February 23, 2018
I've been thinking a lot about the notion of empathy this week.
Specifically, I've been trying to figure out when much of society cast it aside in favor of a mob mentality that seeks to belittle, and dismiss, the challenges facing its targets.
That social media enable users to feel part of a greater community – for good (see the #MeToo movement) and for ill (see a litany of examples) – is nothing new. Countless victims have found themselves judged by strangers before, and will continue to do so for the rest of humanity's time on Earth.
It's not a healthy thing, but it's a real thing.
After writing a story about Meagan Regina and Matthew Iannone's battle with their homeowners' association about a noisy Queen Village gate earlier this week, it didn't take long for the mockery mob to take notice.
Taking notice meant writing off their struggle as being less important than others' struggles in life, mocking the fact that they had to move out of the house and put off their plans to start a family, and Photoshopping a photo of the young couple outside their Front Street home.
Listen, I'm not playing holier-than-thou here. I, too, find myself swept up in Internet Justice more often than I care to admit.
But one thing I noticed while watching Noisegate enter into the vortex of derision was very few people taking the time to empathize with the couple – to the point of hating them and, in the words of one commenter on the story, me for writing it in the first place.
I'm a big boy who can take a trollish comment on a story with the ability to laugh in its face. For people to mock Regina and Iannone without taking a second to consider the Chinese water-torture nature of their predicament – an incessant sound degrading their quality of life – became proof of social-media users' need to judge without a moment's hesitation.
In the big picture, that experience is but a raindrop falling into the Atlantic Ocean. We're all free to voice our opinions, after all. But being free to voice opinions also means people are free to voice opinions about others' opinions.
Which brings us to the impetus for this column: Broward County (Fla.) Sheriff's Deputy Scot Peterson, aka the armed protector-and-server who failed to enter Marjory Stoneman Douglas High School and try to save lives when a heavily-armed maniac opened fire.
It is a sickening story, and some of the reactions have been similarly nauseating.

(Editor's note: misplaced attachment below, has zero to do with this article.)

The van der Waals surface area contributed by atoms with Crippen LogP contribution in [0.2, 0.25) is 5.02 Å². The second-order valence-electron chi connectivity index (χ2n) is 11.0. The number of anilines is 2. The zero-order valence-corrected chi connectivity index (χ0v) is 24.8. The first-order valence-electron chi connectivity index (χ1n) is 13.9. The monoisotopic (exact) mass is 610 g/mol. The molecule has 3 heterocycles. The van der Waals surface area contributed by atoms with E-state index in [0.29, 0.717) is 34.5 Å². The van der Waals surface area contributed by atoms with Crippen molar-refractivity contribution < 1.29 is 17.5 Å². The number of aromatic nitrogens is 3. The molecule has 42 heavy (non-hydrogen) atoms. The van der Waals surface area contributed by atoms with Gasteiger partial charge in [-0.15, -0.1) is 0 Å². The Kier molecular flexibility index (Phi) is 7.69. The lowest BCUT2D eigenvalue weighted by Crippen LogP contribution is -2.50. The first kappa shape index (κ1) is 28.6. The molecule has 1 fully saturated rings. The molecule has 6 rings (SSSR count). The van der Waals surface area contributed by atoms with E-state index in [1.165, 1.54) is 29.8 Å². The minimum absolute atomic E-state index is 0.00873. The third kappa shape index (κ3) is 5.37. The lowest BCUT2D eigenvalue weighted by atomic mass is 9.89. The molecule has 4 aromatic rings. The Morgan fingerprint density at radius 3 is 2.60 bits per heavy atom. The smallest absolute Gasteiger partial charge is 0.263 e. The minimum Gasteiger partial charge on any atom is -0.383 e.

Yes, it's true that he failed to muster the courage to do the job he took an oath to perform.
Yes, it's true that his boss – Sheriff Scott Israel – justifiably felt "devastated, sick to my stomach" after seeing video of his underling cowering in fear for four minutes as the shootings continued.
And yes, it's true that had Peterson gone into the building, he likely would have been carried out in a body bag – as a hero.
Whether his presence there would've lowered the body count is something we will never know.
Something that we do know is that Peterson failed to live up to the basic requirement of his job, and he will, and should, carry the burden of 17 dead teens and adults for the rest of his days. Survivors of those lost have every right to be enraged about this.
That is a heavy weight to carry, one that even the worst of us wouldn't wish upon a mortal enemy.
As with the eminently less important Noisegate story, empathy for Peterson was a rare commodity.
Luckily, in Israel saying he wouldn't publicly release video of the deputy staying outside while people were mowed down inside, people won't be able to edit up that clip to maximize its depiction of cowardice.
As with most things in America these days, it's now time to draw the president into the conversation. He willingly made it an impossibility not to on Friday morning.
I was born in 1973. That was also the year that conscription ended in the United States, which is to say that I never faced the prospect of being drafted – with or against my will – into the military.
That also means I don't know how I would've reacted had my number come up. I'd like to think I'd have taken the news like a man and performed the duties foisted upon me.
What I know is the fact that my father – who served in the U.S. Marines during Vietnam – wouldn't have looked favorably upon me trying to find a questionable-at-best medical exemption to serving. Because of that, I wouldn't have been allowed to hide while others died, even if I wanted to, which I'm rather certain I wouldn't have.
Why do I mention that? I think you already know.
The president said Peterson was either a "coward" or just didn't rise to the moment. To wit:
"When it came time to get in there and do something, he didn't have the courage or something happened. But he certainly did a poor job. There's no question about that. That's a case where somebody was outside, they're trained, they didn't act properly or under pressure or they were a coward."
Some people like that kind of straight talk.
Other people – like me – are disgusted that a draft dodger has the gall to use his presidential platform to publicly ridicule a member of a law-enforcement community.
Which brings us back to empathy.
Even if you think that Peterson is the biggest coward in world history because of his inaction, what do you gain by publicly branding him as such?
Want to solidify your standing as a better human being than a loose-tongued draft dodger?
Take even a minute to empathize with Peterson. Despite being alive, it's natural to think he wishes he were dead thanks to the emotional burden he now carries.
Yes, it's all of his doing.
Yes, he should have done more.
Yes, he should be ashamed of himself for not performing the job he swore he'd do.
You know what else? The guy already knows all of that.
A world without empathy may not be as bad for society as the reality that Peterson now faces for himself, but it's damn near close.